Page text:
Face Masks Against COVID-19: An Evidence Review[v1] | Preprints

The science around the use of masks by the general public to impede COVID-19 transmission is advancing rapidly. Policymakers need guidance on how masks should be used by the general population to combat the COVID-19 pandemic. Here, we synthesize the relevant literature to inform multiple areas: 1) transmission characteristics of COVID-19, 2) filtering characteristics and efficacy of masks, 3) estimated population impacts of widespread community mask use, and 4) sociological considerations for policies concerning mask-wearing. A primary route of transmission of COVID-19 is likely via small respiratory droplets, and is known to be transmissible from presymptomatic and asymptomatic individuals. Reducing disease spread requires two things: first, limit contacts of infected individuals via physical distancing and contact tracing with appropriate quarantine, and second, reduce the transmission probability per contact by wearing masks in public, among other measures. The preponderance of evidence indicates that mask wearing reduces the transmissibility per contact by reducing transmission of infected droplets in both laboratory and clinical contexts. Public mask wearing is most effective at stopping spread of the virus when compliance is high. The decreased transmissibility could substantially reduce the death toll and economic impact while the cost of the intervention is low. Thus we recommend the adoption of public cloth mask wearing, as an effective form of source control, in conjunction with existing hygiene, distancing, and contact tracing strategies. We recommend that public officials and governments strongly encourage the use of widespread face masks in public, including the use of appropriate regulation.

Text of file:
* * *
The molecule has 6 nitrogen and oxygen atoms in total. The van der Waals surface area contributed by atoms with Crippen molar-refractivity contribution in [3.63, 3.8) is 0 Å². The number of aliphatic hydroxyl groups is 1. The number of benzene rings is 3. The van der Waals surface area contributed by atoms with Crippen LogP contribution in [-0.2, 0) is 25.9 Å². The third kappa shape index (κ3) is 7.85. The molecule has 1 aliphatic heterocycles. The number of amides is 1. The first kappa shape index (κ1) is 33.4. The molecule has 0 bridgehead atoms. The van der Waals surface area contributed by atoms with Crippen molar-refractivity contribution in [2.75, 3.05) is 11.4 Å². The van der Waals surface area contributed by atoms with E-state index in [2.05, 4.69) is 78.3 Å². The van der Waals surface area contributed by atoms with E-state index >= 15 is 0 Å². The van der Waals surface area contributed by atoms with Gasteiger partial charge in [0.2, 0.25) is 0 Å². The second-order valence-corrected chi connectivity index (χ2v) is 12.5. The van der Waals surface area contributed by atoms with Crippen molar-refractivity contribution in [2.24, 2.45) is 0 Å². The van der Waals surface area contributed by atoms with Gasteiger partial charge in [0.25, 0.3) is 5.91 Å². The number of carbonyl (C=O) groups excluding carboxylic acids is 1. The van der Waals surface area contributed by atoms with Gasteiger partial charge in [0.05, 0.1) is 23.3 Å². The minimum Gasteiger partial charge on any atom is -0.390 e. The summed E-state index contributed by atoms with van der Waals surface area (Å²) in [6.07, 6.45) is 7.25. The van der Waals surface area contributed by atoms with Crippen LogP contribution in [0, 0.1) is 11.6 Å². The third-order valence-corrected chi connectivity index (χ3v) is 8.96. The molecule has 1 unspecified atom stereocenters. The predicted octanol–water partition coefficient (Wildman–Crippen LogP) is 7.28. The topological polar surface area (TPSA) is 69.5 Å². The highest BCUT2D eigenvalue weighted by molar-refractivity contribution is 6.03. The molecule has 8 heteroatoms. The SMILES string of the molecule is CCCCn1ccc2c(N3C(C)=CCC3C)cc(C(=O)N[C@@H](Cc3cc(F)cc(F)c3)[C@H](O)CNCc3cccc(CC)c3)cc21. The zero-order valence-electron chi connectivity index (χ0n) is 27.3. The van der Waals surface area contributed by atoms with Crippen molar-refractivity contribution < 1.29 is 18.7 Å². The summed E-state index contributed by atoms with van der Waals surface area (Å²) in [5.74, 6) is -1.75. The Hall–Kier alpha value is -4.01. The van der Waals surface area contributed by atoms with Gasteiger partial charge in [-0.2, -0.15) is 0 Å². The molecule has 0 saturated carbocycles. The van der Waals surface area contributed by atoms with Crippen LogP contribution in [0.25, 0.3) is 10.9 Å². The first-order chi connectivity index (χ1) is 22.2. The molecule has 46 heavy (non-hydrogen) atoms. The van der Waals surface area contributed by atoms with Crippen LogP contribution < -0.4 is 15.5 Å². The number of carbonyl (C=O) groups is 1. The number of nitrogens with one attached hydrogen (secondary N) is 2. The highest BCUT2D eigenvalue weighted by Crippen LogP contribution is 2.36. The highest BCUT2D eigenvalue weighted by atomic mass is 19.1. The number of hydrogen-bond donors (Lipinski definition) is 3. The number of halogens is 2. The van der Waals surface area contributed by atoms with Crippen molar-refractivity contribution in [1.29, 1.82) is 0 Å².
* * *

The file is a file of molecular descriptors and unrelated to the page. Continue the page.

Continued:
— Read on www.preprints.org/manuscript/202004.0203/v1

Places to shop for masks. 

Fine Art America


3 thoughts on “Face Masks Against COVID-19: An Evidence Review[v1] | Preprints

  1. My husband and I have started wearing masks when we go in public, like the grocery store and when we go to care for his mother (who is 92 and lives alone). My daughter has started making masks for others on her days off work. I am so proud of her. Thanks for sharing this important information supporting their use. I found your blog through a comment you left on Pat’s Retirement Transition. Take care and stay safe!


    Liked by 1 person

Leave a Reply

Fill in your details below or click an icon to log in:

WordPress.com Logo

You are commenting using your WordPress.com account. Log Out /  Change )

Facebook photo

You are commenting using your Facebook account. Log Out /  Change )

Connecting to %s